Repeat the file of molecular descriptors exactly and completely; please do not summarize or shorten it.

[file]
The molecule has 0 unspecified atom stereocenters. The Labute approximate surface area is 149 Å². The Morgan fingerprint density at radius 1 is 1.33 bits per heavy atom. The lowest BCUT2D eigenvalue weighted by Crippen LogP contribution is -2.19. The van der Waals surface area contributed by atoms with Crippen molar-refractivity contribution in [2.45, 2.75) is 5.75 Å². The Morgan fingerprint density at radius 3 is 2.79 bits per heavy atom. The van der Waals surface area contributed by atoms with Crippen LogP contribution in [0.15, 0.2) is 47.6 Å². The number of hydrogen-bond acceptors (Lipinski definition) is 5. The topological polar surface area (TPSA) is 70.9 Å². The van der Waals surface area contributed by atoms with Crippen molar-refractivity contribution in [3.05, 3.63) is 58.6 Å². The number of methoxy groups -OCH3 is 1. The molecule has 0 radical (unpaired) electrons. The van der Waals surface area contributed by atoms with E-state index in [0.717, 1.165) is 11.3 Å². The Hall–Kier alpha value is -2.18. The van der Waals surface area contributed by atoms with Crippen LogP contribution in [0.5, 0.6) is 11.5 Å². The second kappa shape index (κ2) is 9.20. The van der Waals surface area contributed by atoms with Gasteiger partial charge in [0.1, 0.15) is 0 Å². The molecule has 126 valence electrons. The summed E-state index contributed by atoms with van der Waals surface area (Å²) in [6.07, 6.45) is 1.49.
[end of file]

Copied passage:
The molecule has 0 unspecified atom stereocenters. The Labute approximate surface area is 149 Å². The Morgan fingerprint density at radius 1 is 1.33 bits per heavy atom. The lowest BCUT2D eigenvalue weighted by Crippen LogP contribution is -2.19. The van der Waals surface area contributed by atoms with Crippen molar-refractivity contribution in [2.45, 2.75) is 5.75 Å². The Morgan fingerprint density at radius 3 is 2.79 bits per heavy atom. The van der Waals surface area contributed by atoms with Crippen LogP contribution in [0.15, 0.2) is 47.6 Å². The number of hydrogen-bond acceptors (Lipinski definition) is 5. The topological polar surface area (TPSA) is 70.9 Å². The van der Waals surface area contributed by atoms with Crippen molar-refractivity contribution in [3.05, 3.63) is 58.6 Å². The number of methoxy groups -OCH3 is 1. The molecule has 0 radical (unpaired) electrons. The van der Waals surface area contributed by atoms with E-state index in [0.717, 1.165) is 11.3 Å². The Hall–Kier alpha value is -2.18. The van der Waals surface area contributed by atoms with Crippen LogP contribution in [0.5, 0.6) is 11.5 Å². The second kappa shape index (κ2) is 9.20. The van der Waals surface area contributed by atoms with Gasteiger partial charge in [0.1, 0.15) is 0 Å². The molecule has 126 valence electrons. The summed E-state index contributed by atoms with van der Waals surface area (Å²) in [6.07, 6.45) is 1.49.